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Discovering and developing collaborative leadership using vectors and videos

Robinson, J. L. and Riddell, P. ORCID: https://orcid.org/0000-0002-4916-2057 (2022) Discovering and developing collaborative leadership using vectors and videos. Organizational Dynamics. 100902. ISSN 0090-2616

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To link to this item DOI: 10.1016/j.orgdyn.2022.100902

Abstract/Summary

Leadership development continues to rely on executive and educational programs that focus on enhancing individuals’ skills, knowledge, or experience. But when leadership is collaborative (i.e., socially achieved by multiple people irrespective of status or title), then currently favored development approaches may be inadequate and inefficient because they do not train the correct skills and therefore waste leadership development dollars. In this paper, we describe a six-step process that can be used in organizations for collaborative leadership development. The six-step process used video recordings of two groups who watched themselves in order to notice and describe the emergence (or not) of collaborative leadership. Before watching themselves, we provided a new graphical language that changed the ways in which the group could see and understand their collaborative activity. The new graphical language (called vectors) made it possible for them to focus and comment on their group practice and not on their practice as individuals. This process of video recording a group and giving them graphical tools to reflect on the practices that they see, provides a simple way for participants to discuss their group patterns and the consequences of these for leadership. Their discussion was developmental in that it naturally helped the group to learn about their own practice. The six-step process seems to be particularly potent because it is based on the group identifying what does and does not advance their collaborative leadership experientially rather than just being taught about behaviors that support or detract from collaborative leadership. We conclude by reflecting on the implications of our process for those interested in developing collaborative leadership.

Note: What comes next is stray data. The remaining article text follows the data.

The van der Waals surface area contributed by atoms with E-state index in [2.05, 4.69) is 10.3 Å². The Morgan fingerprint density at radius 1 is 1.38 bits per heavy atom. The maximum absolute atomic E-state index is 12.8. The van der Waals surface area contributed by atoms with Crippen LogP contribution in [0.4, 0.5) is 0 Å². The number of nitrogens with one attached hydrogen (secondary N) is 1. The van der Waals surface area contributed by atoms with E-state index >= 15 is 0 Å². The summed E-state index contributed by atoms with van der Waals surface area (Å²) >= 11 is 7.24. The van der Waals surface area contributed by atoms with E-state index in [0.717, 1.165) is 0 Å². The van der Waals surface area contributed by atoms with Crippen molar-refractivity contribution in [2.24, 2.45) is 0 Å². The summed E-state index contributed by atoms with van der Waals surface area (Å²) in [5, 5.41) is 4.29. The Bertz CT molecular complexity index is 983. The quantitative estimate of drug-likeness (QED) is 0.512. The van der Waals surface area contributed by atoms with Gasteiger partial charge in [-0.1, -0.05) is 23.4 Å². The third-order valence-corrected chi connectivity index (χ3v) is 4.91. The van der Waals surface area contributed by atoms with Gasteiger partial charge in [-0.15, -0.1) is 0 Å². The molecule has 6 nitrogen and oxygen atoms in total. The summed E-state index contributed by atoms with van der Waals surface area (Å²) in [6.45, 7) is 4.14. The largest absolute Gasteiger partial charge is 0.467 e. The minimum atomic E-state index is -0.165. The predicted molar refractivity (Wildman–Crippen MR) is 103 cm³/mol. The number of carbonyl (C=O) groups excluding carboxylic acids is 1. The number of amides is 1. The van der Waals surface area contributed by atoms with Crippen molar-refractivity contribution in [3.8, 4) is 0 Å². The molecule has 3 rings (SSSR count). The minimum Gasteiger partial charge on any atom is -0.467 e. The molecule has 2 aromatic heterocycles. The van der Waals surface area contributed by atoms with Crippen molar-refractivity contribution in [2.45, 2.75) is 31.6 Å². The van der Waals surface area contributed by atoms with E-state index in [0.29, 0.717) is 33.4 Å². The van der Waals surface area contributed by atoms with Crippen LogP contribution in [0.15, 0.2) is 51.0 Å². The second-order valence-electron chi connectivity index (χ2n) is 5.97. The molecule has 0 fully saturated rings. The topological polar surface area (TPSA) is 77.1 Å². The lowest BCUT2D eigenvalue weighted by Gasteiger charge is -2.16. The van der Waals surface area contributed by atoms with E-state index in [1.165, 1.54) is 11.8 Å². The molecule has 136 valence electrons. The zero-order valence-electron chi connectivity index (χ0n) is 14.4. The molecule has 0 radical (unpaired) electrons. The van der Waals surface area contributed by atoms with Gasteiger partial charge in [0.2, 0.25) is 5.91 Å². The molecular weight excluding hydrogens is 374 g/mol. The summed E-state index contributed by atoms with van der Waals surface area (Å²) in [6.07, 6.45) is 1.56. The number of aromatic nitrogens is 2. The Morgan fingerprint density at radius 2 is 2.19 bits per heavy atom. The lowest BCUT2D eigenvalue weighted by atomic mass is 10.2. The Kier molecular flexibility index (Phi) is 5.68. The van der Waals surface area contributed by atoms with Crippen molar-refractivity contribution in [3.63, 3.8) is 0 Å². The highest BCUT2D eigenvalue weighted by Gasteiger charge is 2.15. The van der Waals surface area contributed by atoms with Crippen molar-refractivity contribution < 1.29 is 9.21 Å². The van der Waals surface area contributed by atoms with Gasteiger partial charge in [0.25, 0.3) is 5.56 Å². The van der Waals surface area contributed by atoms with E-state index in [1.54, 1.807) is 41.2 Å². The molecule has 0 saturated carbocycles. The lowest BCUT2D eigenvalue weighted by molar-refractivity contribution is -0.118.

Item Type:Article
Refereed:Yes
Divisions:Life Sciences > School of Psychology and Clinical Language Sciences > Department of Psychology
Henley Business School > Leadership, Organisations and Behaviour
ID Code:104520
Publisher:Elsevier

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